Even if they don’t run a website, everyone on the internet has been on it long enough to know and understand how they are a part of the whole process; that their patronage of websites by clicking on links to view them contributes to their lifeblood. Hits are important, as advertisers and ad networks pay webmasters for each pair of eyes they bring to the ad by way of their site.
And because the internet has evolved into a business where almost anything, any piece of content can easily be monetized, so have the ways to bring people to websites developed as well. Search engines like Google have designed and perfected methods that help webmasters and marketers use their platforms to become relevant, while others have offered their platforms completely to anyone for the right price. We’re here today to take a look at both things, how they’re similar in bringing hits to websites, and how they differ in the process.
What is SEO?
Everyone knows by now what search engine optimization is and what it entails. SEO is an umbrella term for many free methods designed to increase a site’s relevance and rankings on search engine results pages like Google, Bing, and Yahoo! In a nutshell, SEO involves a lot of legwork on the business end of a site in order to draw more attention to it, as well as affiliates and associates in its niche.
When a webmaster or an SEO practitioner uses SEO to drive hits to their site, what they’re really doing is making sure the site is not only optimized for search engine crawler bots, but also for the general user experience. Search engines base rankings on how often users visit and return to a particular page, so the site itself has to be the best it can possibly for people to come to it. White hat SEO — that is, upfront and honest SEO that doesn’t try to deceive search engines — takes a lot of work to maintain, such as making sure metadata is in order, that the user experience is smooth and recommendable, and building ties with other sites and blogs, just to name a few.
What is PPC?
Pay-per-click marketing, on the other hand, is more like traditional advertising but only on a digital platform. The most common form of PPC marketing can be found on social media or Google display ad networks: basically, the webmaster pays a platform to display their link or content to users who fall under the target audience. When you boost a post on Facebook or Instagram, a tweet on Twitter, or put up an ad of an image that links back to your page via Google AdWords, you’re running a pay-per-click campaign.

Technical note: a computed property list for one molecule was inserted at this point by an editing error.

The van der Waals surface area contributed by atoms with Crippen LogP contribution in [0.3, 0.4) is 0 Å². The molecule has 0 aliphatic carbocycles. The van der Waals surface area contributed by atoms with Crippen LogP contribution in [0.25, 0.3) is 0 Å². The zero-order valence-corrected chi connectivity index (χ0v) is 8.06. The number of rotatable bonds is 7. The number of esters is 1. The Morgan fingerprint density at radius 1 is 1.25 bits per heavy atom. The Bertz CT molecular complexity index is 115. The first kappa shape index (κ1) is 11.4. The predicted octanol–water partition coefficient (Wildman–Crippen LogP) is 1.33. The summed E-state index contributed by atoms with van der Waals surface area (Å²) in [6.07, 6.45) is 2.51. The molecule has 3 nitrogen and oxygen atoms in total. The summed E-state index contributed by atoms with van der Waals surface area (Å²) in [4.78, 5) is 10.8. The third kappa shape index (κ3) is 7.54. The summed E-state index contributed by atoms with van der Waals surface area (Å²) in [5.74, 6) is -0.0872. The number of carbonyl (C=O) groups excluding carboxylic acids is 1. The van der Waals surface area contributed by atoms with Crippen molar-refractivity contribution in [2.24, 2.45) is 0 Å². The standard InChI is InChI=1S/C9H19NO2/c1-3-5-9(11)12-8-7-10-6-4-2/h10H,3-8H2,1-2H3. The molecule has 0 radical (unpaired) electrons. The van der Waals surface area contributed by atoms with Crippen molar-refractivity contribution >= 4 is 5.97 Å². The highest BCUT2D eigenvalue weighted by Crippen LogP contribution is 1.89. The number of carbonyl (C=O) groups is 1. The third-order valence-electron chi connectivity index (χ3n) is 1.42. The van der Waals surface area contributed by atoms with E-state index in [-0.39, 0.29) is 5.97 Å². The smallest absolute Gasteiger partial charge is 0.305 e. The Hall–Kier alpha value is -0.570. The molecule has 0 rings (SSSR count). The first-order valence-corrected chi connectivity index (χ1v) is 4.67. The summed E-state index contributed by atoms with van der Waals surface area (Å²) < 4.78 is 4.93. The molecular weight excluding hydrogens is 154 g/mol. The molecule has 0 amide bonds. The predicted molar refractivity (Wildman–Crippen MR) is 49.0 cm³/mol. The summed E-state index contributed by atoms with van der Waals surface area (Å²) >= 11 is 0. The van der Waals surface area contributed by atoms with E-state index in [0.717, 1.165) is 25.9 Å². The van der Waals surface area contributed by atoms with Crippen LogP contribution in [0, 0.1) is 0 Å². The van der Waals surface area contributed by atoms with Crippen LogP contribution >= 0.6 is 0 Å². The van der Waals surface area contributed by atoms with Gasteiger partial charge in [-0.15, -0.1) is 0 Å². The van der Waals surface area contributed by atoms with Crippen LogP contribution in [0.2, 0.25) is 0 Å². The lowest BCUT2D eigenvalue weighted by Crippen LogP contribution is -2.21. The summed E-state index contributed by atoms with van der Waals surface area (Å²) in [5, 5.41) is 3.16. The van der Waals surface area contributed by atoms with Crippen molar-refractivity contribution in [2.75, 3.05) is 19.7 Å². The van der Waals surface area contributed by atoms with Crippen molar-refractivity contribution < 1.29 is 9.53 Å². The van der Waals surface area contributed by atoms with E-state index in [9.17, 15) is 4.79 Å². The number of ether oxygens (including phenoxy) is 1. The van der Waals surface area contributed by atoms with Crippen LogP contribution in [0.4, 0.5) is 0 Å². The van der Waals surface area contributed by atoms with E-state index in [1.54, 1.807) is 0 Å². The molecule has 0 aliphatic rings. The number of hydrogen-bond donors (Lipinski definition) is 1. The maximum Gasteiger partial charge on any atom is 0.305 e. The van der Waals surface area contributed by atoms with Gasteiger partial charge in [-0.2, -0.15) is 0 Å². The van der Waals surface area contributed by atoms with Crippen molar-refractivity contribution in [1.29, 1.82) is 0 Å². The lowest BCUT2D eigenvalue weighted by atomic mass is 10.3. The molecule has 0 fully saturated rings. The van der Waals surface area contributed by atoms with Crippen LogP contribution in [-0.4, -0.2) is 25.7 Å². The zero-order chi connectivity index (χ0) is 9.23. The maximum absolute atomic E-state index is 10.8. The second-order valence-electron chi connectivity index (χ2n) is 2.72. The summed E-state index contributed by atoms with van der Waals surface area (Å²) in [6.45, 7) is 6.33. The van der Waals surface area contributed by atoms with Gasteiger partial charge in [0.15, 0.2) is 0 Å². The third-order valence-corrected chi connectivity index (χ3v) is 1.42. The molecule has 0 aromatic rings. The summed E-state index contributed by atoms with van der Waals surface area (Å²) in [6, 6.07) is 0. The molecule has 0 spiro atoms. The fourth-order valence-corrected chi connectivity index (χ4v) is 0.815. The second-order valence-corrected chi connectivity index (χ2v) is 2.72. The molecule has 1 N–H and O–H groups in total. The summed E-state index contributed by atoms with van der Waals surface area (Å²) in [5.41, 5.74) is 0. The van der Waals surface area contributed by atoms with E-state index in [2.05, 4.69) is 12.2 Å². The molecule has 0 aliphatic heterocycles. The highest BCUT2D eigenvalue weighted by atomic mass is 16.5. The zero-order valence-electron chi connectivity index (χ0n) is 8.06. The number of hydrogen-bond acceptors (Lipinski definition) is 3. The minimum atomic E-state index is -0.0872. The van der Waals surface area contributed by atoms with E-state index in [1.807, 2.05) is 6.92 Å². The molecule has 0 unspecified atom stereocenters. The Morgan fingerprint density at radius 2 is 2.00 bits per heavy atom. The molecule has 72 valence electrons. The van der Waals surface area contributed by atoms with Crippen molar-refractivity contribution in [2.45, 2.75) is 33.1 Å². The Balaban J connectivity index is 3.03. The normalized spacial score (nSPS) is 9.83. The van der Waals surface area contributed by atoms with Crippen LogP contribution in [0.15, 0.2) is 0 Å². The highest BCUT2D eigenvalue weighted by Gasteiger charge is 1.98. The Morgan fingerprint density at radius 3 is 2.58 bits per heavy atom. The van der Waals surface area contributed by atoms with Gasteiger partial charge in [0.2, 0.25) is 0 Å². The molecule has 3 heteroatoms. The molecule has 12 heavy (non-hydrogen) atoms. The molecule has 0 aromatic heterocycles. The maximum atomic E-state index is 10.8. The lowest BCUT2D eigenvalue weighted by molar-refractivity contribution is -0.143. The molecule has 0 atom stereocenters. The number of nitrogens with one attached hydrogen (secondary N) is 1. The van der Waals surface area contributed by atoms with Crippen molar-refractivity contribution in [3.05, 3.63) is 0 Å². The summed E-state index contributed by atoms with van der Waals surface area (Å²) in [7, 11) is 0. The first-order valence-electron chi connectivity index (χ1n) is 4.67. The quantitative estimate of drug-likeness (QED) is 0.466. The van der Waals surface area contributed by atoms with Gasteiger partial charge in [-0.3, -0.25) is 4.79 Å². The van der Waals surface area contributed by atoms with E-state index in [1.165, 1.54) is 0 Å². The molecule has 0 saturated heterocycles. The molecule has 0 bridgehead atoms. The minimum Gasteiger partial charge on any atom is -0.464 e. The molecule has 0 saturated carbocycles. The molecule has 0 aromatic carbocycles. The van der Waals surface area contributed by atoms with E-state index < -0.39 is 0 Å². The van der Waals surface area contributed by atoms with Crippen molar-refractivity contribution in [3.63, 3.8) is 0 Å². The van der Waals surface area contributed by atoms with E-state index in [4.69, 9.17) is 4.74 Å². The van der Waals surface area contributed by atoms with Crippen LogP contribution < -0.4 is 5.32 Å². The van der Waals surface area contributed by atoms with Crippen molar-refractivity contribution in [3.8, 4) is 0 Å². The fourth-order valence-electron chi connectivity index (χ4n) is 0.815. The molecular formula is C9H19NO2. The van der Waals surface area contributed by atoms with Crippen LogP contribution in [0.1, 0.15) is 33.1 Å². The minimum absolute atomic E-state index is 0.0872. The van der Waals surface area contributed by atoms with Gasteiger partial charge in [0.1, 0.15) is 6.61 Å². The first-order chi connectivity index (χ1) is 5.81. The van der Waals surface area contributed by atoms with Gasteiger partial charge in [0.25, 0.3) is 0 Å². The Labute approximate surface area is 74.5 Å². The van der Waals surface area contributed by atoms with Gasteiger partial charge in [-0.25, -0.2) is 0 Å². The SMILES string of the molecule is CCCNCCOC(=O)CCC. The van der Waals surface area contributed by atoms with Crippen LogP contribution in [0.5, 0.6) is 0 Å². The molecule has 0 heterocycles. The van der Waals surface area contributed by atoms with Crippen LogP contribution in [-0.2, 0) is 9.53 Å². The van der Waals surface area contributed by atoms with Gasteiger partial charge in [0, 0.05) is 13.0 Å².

Normally, the determining factors are the kind of links or web content a user’s viewed on their browser recently.
PPC is older than SEO as a form of marketing, and big brands (or basically, entities and organizations with enough of a budget to spare) generally tend to go for PPC simply because it’s a quick way to gain a lot of visibility in a relatively shorter amount of time.
So what’s the difference between the two?
While it’s much easier to say that implementing effective SEO requires more effort than simply handing over money to execute a PPC campaign, that’s not so true when you take a closer look. Putting up an effective pay-per-click campaign needs a thorough understanding of which people will be compelled to click on your link or content, so much like in SEO, there’s a lot of work needed in the actual creation of content to make sure it’s something people would actually want to read.
The biggest difference between the two methods, then, is the speed and legwork required to produce results and visibility. Where PPC is essentially a manager or a marketer paying money to make sure the right people see the content they’ve worked hard on faster, SEO is more of a slower, long-term big-picture game that counts on a substantial amount of free (that is, without cost) effort to gain good returns. For example, let’s say you’re running a campaign or some content on your site targeted to people in Huntsville, Alabama; a PPC campaign pays to have people geolocated in Huntsville see your content, while an SEO practitioner will have to manually seed the keyword “Huntsville, Alabama” in their content — and wait — for their site to rank high in searches for Huntsville.
Another key difference between the two methods is the issue of credibility. We’ve already seen many jokes involving sketchy-looking pop-up ads that lead to potentially dangerous sites. You likely won’t get that problem when you go with SEO. Because of its slow-burn nature that takes a while for search engines to properly vouch for sites (such as ranking a page based on trustworthy link building, making sure there’s no spam content on the page, etc.), earning a high search ranking is pretty much a mark of credibility when it comes to a certain keyword. When a user sees your page at the top of the search results, they already know it’s a good link to click.
That isn’t to say that running a PPC campaign will make your links or content seem sketchy; we just mean that people are more likely to distrust a paid ad because anyone can put an ad up.
If you’ve got the budget, you can opt for PPC; otherwise, you’re pretty much stuck trying to play the SEO game, but at least you’re not spending on anything other than web hosting. They’re both effective methods of increasing visibility, just tailor-made for people with specific goals in mind. When you’re deciding between which method you need to take in order to bring more hits to your site, always remember these factors. And don’t forget to come up with some great content — neither approach will count if your content isn’t worth it.